function toCSV(array $names, string $separator = ',') {
    // ...

$names = ['John', 'Jane', 'Jacob'];

// The function can be invoked in the following ways:
toCSV(names: $names);
toCSV(names: $names, separator: '|');
toCSV(separator: '|', names: $names);



Attributes lets you define some metadata natively for a class, method, property, etc. Earlier, developers used docblocks to annotate some information and this had become a norm in many places including some frameworks and static analyzers. It worked fine in most cases but the problem was that it was not structured native code which means that there was no agreed standard or a PSR defining its usage. Attributes solve this issue by providing a native syntax to define and use them. They're the same as Java's Annotations, Python's Decorators or Rust's Attributes (with the same syntax).

// Defining an Attribute
class Route {
    public function __construct(
        public string $path,
        public string $method
    ) {}

// Usage
class UserController {
    #[Route('api/v1/users', 'GET')]
    public function index() {
    	// ...

// To fully utilize these attributes, we need additional code
// which uses the Reflection API and sets up the routes based on the attributes.

Nullsafe Operator


Null references are generally considered a bad idea (the billion dollar mistake). We tend to add multiple if statements to check if a variable is null before actually using it. This pollutes our code with multiple nested branches and makes it hard to read. In Laravel, the optional function came close to solving that issue. With nullsafe operator, these if statements can be omitted and a single line of code can help do the same. Here's the example from PHP docs:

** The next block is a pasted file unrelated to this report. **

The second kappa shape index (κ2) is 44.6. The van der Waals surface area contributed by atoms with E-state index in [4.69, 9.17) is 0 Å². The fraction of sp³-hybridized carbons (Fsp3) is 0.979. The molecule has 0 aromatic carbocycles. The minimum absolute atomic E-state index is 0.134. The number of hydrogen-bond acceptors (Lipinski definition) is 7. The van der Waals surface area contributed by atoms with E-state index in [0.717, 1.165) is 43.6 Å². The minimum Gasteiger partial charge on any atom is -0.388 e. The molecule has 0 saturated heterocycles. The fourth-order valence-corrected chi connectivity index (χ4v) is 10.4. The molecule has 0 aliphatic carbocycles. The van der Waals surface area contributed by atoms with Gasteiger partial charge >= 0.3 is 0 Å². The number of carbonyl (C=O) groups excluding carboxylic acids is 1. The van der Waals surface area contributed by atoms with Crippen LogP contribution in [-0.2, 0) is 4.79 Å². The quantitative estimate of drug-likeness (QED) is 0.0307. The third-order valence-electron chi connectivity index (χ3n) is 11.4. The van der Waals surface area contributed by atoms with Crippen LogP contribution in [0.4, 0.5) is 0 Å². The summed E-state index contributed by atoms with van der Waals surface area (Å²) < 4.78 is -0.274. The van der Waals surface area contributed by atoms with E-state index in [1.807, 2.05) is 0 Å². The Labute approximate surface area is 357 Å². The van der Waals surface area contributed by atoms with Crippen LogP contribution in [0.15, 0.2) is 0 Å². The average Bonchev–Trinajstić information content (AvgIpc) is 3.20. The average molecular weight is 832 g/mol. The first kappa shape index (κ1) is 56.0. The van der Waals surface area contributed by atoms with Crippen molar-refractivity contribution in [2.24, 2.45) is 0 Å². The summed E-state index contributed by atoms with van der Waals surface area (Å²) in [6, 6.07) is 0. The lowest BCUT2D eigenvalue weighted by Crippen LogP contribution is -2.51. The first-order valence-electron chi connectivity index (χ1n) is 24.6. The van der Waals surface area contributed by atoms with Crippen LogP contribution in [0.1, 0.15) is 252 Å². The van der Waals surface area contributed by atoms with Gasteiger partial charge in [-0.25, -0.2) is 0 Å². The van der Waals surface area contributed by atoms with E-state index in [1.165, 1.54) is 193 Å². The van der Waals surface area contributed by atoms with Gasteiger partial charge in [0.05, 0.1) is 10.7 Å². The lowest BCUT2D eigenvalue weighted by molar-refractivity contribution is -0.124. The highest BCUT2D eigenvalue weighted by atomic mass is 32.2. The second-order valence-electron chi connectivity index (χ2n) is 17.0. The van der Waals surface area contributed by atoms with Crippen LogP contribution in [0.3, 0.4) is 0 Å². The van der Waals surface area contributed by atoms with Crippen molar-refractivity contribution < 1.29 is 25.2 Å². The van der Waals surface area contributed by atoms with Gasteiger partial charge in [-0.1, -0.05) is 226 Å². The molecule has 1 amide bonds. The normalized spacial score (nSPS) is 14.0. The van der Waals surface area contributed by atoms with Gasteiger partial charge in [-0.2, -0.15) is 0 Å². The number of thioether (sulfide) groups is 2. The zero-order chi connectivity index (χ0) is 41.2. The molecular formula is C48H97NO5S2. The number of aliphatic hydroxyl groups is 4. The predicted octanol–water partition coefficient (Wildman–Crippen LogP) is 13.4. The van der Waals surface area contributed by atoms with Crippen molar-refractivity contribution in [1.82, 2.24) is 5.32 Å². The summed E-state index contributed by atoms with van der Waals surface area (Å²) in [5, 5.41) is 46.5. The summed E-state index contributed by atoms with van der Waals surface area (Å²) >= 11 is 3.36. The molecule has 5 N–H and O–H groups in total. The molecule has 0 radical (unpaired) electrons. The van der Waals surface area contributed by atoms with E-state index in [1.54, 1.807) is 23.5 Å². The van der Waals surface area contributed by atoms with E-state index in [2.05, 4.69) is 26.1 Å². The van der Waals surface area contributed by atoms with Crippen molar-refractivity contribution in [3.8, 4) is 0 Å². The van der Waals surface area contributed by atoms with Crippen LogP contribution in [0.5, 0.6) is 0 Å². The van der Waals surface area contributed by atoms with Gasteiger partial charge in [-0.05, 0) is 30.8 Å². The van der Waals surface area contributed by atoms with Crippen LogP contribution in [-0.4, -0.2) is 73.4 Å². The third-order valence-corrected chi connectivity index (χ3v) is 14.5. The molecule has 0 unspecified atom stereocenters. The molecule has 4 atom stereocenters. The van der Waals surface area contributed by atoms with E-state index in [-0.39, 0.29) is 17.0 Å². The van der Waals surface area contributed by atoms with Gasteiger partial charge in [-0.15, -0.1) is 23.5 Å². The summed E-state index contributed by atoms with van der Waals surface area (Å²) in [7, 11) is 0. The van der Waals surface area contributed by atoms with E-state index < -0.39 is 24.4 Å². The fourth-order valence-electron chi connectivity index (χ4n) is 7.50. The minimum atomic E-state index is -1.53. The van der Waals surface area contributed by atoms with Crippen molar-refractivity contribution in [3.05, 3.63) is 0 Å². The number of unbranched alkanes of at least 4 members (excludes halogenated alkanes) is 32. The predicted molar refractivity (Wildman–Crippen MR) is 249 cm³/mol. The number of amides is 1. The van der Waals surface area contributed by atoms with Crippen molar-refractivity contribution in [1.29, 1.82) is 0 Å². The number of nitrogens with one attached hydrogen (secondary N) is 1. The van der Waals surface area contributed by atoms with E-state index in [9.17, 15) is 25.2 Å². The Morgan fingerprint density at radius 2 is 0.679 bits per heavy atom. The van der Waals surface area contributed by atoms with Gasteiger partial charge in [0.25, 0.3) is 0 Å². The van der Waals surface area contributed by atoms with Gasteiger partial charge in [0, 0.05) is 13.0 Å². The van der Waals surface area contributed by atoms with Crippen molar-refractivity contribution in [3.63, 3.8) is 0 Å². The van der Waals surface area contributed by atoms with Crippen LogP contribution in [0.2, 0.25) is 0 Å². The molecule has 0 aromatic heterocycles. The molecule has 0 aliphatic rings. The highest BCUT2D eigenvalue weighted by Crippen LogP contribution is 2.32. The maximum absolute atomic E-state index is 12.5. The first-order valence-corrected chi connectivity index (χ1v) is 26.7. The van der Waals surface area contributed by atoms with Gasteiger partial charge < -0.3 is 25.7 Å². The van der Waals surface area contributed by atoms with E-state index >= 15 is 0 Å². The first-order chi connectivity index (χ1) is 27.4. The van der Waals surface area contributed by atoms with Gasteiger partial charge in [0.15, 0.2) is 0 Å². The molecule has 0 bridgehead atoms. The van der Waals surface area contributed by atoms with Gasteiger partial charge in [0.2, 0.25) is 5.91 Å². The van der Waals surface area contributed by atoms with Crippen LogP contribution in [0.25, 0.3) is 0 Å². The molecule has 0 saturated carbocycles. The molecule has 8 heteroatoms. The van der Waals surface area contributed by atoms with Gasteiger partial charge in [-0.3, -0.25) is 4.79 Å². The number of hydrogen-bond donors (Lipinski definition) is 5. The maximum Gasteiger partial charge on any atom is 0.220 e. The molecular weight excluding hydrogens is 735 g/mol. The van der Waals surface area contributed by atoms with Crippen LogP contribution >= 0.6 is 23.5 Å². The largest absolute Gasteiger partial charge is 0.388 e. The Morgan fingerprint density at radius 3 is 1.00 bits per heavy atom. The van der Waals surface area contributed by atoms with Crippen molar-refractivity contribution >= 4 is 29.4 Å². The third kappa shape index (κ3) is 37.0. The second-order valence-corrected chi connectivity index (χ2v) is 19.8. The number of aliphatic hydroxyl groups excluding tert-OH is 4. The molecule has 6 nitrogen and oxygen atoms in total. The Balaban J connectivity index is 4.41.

// Before
$country =  null;

if ($session !== null) {
  $user = $session->user;

  if ($user !== null) {
    $address = $user->getAddress();
    if ($address !== null) {
      $country = $address->country;

// After
$country = $session?->user?->getAddress()?->country;


Enumerations or ENUMs can be thought of as a class of constants. Unlike classes, enumerations don't need to have a value assigned to them for them to be used (although they can have values, see Backed Enumerations). They can have methods just like normal classes. The differences between objects and ENUMs can be found here.

enum DaysOfWeek {
  case Monday;
  case Tuesday;
  case Wednesday;
  case Thursday;
  case Friday;
  case Saturday;
  case Sunday;

$weekends = [ DaysOfWeek::Saturday, DaysOfWeek::Sunday ];

New Keyword in Initializers


We can now have the new keyword in class constructor signature, function parameter defaults, attribute arguments, etc. It might not be a major change but it does help skipping few lines and just making the code cleaner. It just adds to syntactic sugar that constructor property promotion introduced.

class Logger {
    public function __construct(
    	public Logger $logger = new NullLogger()
    ) {}

$logger = new Logger();  // Uses NullLogger
$logger = new Logger(new FileLogger());  // Uses FileLogger

Upcoming in PHP 8.2